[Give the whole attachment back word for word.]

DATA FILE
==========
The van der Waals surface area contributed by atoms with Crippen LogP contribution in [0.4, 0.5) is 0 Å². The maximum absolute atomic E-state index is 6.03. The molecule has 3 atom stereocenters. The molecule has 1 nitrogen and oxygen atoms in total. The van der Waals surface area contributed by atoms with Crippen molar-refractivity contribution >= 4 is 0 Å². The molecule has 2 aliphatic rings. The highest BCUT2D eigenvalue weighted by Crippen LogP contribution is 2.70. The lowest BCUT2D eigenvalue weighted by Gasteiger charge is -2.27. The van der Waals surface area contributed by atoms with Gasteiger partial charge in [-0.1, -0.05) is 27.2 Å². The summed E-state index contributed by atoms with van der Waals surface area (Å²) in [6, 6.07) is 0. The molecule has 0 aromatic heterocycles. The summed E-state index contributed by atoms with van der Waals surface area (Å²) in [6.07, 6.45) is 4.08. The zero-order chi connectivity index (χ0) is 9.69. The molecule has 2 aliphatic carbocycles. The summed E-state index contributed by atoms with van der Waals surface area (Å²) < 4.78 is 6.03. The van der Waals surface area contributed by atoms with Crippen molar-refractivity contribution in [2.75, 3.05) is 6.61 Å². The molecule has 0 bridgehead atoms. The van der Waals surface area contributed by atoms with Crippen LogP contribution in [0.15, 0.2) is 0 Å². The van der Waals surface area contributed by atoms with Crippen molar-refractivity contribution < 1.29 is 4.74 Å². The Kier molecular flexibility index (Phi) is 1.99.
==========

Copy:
The van der Waals surface area contributed by atoms with Crippen LogP contribution in [0.4, 0.5) is 0 Å². The maximum absolute atomic E-state index is 6.03. The molecule has 3 atom stereocenters. The molecule has 1 nitrogen and oxygen atoms in total. The van der Waals surface area contributed by atoms with Crippen molar-refractivity contribution >= 4 is 0 Å². The molecule has 2 aliphatic rings. The highest BCUT2D eigenvalue weighted by Crippen LogP contribution is 2.70. The lowest BCUT2D eigenvalue weighted by Gasteiger charge is -2.27. The van der Waals surface area contributed by atoms with Gasteiger partial charge in [-0.1, -0.05) is 27.2 Å². The summed E-state index contributed by atoms with van der Waals surface area (Å²) in [6, 6.07) is 0. The molecule has 0 aromatic heterocycles. The summed E-state index contributed by atoms with van der Waals surface area (Å²) in [6.07, 6.45) is 4.08. The zero-order chi connectivity index (χ0) is 9.69. The molecule has 2 aliphatic carbocycles. The summed E-state index contributed by atoms with van der Waals surface area (Å²) < 4.78 is 6.03. The van der Waals surface area contributed by atoms with Crippen molar-refractivity contribution in [2.75, 3.05) is 6.61 Å². The molecule has 0 bridgehead atoms. The van der Waals surface area contributed by atoms with Crippen LogP contribution in [0.15, 0.2) is 0 Å². The van der Waals surface area contributed by atoms with Crippen molar-refractivity contribution < 1.29 is 4.74 Å². The Kier molecular flexibility index (Phi) is 1.99.